Some progressives are unhappy that MoveOn is taking a timid role in opposition to the Bush occupation policy in Iraq:
With a network of more than 3 million "online activists," the MoveOn leadership has decided against opposing the American occupation of Iraq. During the recent bloody months, none of MoveOn's action alerts have addressed what Americans can do to help get the U.S. military out of that country. ...A movement serious about ending U.S. military activities in Iraq could use the resolution as a way to cut through political tap dances and pressure members of Congress to take a stand. Down the road, generating grassroots support for a get-out-of-Iraq resolution has potential to clear a congressional pathway for measures cutting off funds for the war.MoveOn is principally a liberal/progressive campaign vehicle geared to electing candidates and pressing broadly-acceptable positions. In some ways, it's like a nascent political party. Taking controversial stands is the responsibility of candidates and other leaders, not MoveOn as a whole.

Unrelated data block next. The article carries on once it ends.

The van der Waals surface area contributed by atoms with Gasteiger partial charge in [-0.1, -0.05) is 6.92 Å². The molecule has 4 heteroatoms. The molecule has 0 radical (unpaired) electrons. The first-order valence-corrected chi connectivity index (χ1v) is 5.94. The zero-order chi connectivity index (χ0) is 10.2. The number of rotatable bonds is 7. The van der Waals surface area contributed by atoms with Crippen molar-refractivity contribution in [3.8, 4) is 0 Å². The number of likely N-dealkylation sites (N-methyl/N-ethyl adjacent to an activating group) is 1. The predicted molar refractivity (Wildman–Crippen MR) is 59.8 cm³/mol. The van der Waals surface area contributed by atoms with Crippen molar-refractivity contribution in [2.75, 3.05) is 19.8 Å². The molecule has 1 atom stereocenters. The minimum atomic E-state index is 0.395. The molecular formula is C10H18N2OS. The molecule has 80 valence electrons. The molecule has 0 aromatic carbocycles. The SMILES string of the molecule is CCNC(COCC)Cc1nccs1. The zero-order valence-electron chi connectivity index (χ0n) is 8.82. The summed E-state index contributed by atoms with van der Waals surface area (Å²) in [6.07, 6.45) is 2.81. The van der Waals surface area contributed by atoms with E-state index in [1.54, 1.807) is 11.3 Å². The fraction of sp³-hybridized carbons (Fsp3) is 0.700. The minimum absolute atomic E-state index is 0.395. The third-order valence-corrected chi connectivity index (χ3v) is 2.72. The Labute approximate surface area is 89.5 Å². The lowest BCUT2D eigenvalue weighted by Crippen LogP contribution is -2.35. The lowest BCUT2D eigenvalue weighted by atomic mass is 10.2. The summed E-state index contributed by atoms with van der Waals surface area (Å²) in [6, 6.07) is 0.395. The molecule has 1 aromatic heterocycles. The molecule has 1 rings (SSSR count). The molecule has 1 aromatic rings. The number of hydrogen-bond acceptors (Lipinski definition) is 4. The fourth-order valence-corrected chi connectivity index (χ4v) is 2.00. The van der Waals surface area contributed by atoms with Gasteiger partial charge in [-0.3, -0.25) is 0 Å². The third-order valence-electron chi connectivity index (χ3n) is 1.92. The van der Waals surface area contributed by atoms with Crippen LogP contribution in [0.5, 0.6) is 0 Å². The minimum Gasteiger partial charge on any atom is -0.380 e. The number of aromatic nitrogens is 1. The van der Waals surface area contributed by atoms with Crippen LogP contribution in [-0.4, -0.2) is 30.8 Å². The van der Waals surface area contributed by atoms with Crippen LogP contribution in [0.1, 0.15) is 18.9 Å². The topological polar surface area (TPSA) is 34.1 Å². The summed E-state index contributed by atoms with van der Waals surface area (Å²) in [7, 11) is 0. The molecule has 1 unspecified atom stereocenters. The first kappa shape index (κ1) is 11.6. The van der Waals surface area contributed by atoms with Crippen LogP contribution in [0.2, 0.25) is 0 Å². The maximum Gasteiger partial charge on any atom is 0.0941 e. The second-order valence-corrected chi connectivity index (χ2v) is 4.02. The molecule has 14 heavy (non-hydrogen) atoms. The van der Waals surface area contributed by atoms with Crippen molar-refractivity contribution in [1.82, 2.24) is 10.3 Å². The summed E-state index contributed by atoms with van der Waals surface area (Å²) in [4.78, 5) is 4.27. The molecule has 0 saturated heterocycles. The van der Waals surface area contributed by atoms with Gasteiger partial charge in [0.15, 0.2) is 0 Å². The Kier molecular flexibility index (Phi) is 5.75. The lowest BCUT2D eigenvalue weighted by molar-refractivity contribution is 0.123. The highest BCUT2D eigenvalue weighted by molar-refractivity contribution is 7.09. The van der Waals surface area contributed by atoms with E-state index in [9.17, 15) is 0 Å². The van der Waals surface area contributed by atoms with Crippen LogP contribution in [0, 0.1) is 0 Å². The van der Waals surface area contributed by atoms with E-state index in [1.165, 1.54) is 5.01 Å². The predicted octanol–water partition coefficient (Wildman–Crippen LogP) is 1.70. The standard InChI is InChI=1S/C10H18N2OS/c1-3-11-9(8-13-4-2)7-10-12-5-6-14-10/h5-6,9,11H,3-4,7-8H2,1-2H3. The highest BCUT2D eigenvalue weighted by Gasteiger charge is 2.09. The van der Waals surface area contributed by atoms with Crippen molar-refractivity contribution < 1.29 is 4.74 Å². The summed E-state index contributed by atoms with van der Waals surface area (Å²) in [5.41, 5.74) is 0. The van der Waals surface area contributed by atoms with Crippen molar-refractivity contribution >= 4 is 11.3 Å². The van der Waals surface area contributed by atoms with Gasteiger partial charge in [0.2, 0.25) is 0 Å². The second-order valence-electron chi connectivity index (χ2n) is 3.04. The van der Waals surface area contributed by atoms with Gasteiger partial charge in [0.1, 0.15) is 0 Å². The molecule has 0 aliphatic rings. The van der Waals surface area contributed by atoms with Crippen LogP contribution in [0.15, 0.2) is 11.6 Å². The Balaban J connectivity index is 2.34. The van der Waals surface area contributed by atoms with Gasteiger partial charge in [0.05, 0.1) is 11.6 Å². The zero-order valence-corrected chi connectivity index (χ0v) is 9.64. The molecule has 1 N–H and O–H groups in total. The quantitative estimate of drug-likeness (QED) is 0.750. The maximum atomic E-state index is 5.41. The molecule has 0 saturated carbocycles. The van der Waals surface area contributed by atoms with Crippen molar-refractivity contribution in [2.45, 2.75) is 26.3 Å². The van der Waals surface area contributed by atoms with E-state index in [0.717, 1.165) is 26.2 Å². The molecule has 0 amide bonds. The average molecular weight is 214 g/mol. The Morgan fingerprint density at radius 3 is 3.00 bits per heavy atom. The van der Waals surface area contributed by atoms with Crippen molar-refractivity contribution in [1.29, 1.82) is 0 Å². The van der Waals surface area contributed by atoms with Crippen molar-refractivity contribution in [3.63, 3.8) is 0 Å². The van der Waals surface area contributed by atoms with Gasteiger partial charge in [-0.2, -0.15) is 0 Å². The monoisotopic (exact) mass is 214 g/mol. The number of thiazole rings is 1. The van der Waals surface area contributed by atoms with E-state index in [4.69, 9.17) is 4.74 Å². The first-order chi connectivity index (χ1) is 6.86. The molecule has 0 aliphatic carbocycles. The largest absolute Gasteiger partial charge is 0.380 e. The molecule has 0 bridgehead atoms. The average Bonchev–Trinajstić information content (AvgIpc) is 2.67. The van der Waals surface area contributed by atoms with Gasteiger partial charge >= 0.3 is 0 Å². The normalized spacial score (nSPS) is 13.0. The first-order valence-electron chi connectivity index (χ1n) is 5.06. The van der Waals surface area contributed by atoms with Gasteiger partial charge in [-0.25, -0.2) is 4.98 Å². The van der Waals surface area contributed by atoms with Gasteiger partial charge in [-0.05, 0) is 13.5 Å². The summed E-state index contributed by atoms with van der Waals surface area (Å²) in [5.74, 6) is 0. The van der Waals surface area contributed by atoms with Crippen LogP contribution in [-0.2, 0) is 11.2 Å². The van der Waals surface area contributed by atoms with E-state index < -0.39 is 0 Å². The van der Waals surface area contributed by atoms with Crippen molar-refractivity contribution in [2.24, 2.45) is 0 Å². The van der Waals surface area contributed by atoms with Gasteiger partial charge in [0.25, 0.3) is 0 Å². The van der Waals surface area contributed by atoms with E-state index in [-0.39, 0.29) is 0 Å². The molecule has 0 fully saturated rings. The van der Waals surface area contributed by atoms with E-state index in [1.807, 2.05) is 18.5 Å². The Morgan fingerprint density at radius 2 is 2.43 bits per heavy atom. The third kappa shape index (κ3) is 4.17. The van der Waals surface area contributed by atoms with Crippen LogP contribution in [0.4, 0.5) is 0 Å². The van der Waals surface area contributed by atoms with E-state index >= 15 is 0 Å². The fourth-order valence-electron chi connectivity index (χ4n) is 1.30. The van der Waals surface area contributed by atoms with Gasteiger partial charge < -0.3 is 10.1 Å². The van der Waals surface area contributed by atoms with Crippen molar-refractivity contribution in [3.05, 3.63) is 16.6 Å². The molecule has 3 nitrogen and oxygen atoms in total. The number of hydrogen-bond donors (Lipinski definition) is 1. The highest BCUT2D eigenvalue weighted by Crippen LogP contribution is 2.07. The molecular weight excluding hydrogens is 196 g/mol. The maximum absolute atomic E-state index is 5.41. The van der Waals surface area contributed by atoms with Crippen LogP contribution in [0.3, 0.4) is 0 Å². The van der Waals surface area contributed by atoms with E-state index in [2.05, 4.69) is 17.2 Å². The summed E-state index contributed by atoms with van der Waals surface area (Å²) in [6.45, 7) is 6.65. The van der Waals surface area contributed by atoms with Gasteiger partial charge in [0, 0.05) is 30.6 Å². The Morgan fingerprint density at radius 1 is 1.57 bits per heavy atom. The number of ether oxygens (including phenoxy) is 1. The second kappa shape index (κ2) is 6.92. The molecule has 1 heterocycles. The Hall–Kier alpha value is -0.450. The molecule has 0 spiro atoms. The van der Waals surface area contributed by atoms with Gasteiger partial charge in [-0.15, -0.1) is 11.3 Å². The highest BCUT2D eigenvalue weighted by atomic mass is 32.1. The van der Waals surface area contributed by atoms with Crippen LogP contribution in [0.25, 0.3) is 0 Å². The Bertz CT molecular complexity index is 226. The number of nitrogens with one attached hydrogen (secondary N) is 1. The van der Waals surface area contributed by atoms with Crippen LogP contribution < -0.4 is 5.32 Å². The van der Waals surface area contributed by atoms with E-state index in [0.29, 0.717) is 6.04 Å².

Anti-war Democrats cannot yet unify regarding Iraq because it's unclear whether it would be worse to try to stabilize Iraq first before leaving, or simply leave. MoveOn isn't abdicating its role, it's just there is no broad consensus. If other leaders and organizations want to take harder stands, the more power to them, but they may be weakened as a consequence of abandoning broad consensus. Another year of Bush screwups, however, and that broad consensus may well emerge.